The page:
What businesses can learn from Ello

what businesses can learn from Ello

Ello launched in beta on August 7th.  By the last week in September the invite-only social network was receiving more than 50,000 invite requests per hour.

What sets Ello apart from other social networks?  Ello is ad-free and doesn’t sell user data to third parties.  On October 23rd Ello became a Public Benefit Corporation; therefore, making it virtually impossible for Ello to ever sell ads or user data.

The company’s manifesto points to the frustrations which were the impetus for founding Ello, and to the company’s strategic direction:

“Your social network is owned by advertisers.

Every post you share, every friend you make, and every link you follow is tracked, recorded, and converted into data. Advertisers buy your data so they can show you more ads. You are the product that’s bought and sold.

We believe there is a better way. We believe in audacity. We believe in beauty, simplicity, and transparency. We believe that the people who make things and the people who use them should be in partnership.

We believe a social network can be a tool for empowerment. Not a tool to deceive, coerce, and manipulate — but a place to connect, create, and celebrate life.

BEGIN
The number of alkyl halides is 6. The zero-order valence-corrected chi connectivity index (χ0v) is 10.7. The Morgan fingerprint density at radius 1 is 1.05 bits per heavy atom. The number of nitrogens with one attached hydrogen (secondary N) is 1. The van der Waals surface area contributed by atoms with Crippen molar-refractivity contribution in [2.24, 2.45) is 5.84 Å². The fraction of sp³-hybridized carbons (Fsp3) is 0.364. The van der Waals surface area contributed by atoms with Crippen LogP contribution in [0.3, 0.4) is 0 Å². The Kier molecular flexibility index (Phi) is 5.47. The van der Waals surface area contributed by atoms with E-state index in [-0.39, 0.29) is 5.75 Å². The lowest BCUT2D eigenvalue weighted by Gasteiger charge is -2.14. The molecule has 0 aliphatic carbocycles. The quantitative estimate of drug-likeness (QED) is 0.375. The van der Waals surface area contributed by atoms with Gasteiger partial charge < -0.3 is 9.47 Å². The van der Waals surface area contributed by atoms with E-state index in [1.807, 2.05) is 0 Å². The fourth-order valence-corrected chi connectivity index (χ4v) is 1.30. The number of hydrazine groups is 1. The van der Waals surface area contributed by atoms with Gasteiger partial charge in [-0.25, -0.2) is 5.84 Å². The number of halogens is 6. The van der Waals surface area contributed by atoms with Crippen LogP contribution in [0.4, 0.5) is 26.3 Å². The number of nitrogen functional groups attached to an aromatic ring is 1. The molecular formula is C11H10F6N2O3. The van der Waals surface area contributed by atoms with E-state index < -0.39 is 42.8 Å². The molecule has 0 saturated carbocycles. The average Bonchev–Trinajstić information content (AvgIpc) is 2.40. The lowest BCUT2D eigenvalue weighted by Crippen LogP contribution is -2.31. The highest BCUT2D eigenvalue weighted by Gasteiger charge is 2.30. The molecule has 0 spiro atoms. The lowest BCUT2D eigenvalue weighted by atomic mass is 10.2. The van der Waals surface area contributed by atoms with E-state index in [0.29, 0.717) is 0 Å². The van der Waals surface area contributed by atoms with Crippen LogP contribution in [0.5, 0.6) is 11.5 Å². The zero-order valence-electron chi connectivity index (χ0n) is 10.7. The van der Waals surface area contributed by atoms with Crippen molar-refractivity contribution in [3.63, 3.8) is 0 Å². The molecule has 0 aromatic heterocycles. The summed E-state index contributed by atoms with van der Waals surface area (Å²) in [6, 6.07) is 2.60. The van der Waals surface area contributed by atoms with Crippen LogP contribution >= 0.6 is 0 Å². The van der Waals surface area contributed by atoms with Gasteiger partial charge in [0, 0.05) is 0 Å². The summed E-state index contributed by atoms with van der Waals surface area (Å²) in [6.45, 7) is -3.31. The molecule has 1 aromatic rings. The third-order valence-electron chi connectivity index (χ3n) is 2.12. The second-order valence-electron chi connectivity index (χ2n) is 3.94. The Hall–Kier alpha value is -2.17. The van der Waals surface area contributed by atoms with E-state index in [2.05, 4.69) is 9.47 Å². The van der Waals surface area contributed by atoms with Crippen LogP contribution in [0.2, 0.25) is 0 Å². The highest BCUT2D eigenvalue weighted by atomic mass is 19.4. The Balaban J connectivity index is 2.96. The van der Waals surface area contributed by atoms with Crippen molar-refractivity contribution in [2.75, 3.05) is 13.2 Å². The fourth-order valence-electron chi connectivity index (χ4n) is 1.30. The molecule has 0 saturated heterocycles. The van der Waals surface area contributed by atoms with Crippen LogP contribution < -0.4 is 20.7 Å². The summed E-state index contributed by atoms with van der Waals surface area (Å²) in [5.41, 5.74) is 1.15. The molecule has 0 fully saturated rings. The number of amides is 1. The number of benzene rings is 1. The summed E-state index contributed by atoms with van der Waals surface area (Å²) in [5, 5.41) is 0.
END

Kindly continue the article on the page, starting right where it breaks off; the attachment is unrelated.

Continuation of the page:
You are not a product.”

Ello’s mindset resonates.  Not only are people clamoring to join the social network, investors are pounding on the door.  CEO and Co-Founder Paul Budnitz told BusinessWeek:“I have every investor in the world in my inbox. Someone today offered to fly us out in a private jet to talk, and we said we’re just too busy.”  Ello is only open to additional financing from backers with similar values.

What can businesses learn from Ello’s rapid rise to stardom? No one wants to be thought of as a product.  If your company recognizes this and your social media strategy reflects this – you are more likely to be successful and rise to stardom (or at the very least increase your revenue).

Your company should use social media to:

  • Build trust and relationships with prospects and customers;
  • Engage with customers;
  • Listen;
  • Learn from your customers.

As Alexandra Samuel, Vice-President of Social Media at Vision Critical, recently wrote in an article for the HBR Blog Network:  “Instead of relying on algorithms and ad targeting to get dollars out of their customers’ wallets, companies need to think about the value they can offer to their customers’ online lives.”

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